When they say having a baby changes everything, they truly mean having a baby changes e-v-e-r-y-t-h-i-n-g. Having a baby will change the dynamics of your relationship. Will you share household responsibilities? How will you manage expenses? Is there a specific type of parenting "style" you aspire to?
Assuming that you and your partner have talked about your expectations once baby is born, it is important that you are on the same page. You have discussed your hopes and fears, and you feel that things are going in the right direction.
Those days leading up to baby's arrival are full of dreams about what that day will feel like when you two become parents. No doubt you will be excited, but at the same time, you might feel nervous and fear if you will be enough and if you are cut out for the job. It’s important to lean on each other during these early days as much as it is once baby has arrived. And the same thing goes for whether it’s your first baby or your fifth. Because a tiny human changes everything, even if this isn’t your first rodeo.
1. Share your fears + excitements
There are a lot of emotions that envelop us at these beginning stages of parenthood.One of the best things you can do for your relationship is communicate with your partner what your hopes, dreams and even fears are about becoming a parent. Sharing your feelings and thoughts in a transparent manner can help to build trust between you and your spouse, and also surface any challenges or differences in opinion, ahead of time, so they can be resolved—or at least discussed—before baby arrives.
2. Discuss realistic expectations
Repeat after us: “There’s no such thing as the perfect parent.” It might be difficult to believe when you see all those insta-moms making it look idyllic, but it’s true. Mistakes will happen; everyone is learning as they go; and there’s no one-size-fits-all answer. You may have a high-need baby, or you may have an easy baby. You might find breastfeeding comes naturally to you, or it might take a bit of perseverance and getting used to, or it might not be for you at all. Until your baby arrives, you won’t know what they will be like or how their feeding/sleeping patterns will pan out. Setting expectations ahead of time helps alleviate frustration later on when you’re sleep-deprived and covered in the contents that seeped out of baby's diaper.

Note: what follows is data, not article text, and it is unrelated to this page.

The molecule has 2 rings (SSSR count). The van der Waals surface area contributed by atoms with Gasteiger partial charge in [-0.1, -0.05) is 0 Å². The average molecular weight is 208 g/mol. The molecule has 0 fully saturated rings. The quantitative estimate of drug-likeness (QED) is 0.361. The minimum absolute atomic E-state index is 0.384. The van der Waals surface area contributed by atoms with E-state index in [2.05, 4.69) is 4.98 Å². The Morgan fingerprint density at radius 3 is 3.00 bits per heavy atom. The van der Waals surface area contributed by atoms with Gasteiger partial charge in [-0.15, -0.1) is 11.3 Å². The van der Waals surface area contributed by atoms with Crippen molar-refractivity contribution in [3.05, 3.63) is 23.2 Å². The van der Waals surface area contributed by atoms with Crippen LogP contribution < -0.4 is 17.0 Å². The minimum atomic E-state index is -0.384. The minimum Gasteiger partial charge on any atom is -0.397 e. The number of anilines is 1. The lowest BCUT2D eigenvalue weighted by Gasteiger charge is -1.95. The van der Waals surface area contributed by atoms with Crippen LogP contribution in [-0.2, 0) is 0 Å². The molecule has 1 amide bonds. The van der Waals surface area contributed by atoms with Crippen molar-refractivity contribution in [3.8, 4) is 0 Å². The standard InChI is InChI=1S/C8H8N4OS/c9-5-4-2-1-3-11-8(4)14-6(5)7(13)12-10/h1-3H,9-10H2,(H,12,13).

3. Be proactive about staying connected
Come up with ways you can still make time for each other after the birth. Brainstorm little rituals the two of you enjoy doing now that you’ll be able to maintain later. How can you make each other feel loved? A simple compliment telling your partner they’re doing a great job can make the world of difference while you’re knee—okay, waist—deep in dirty laundry.
4. Round up your support systems now
Parental burnout is very real, so it’s important to take some time out each week for some child-free self-care that doesn’t involve going to work. Discuss how you can schedule time for both parents to have a break without feeling guilty. Once everyone is settled, schedule certain days and times for each parent so no one is caught off guard.
This can also mean communicating ahead of time who you’ll count on for support in those early postpartum days. Who do you want helping with the baby? How many visitors do you feel comfortable having at home? Self-care needs to be as proactive as possible before baby arrives and turns everything upside down (in the most beautifully-chaotic way imaginable).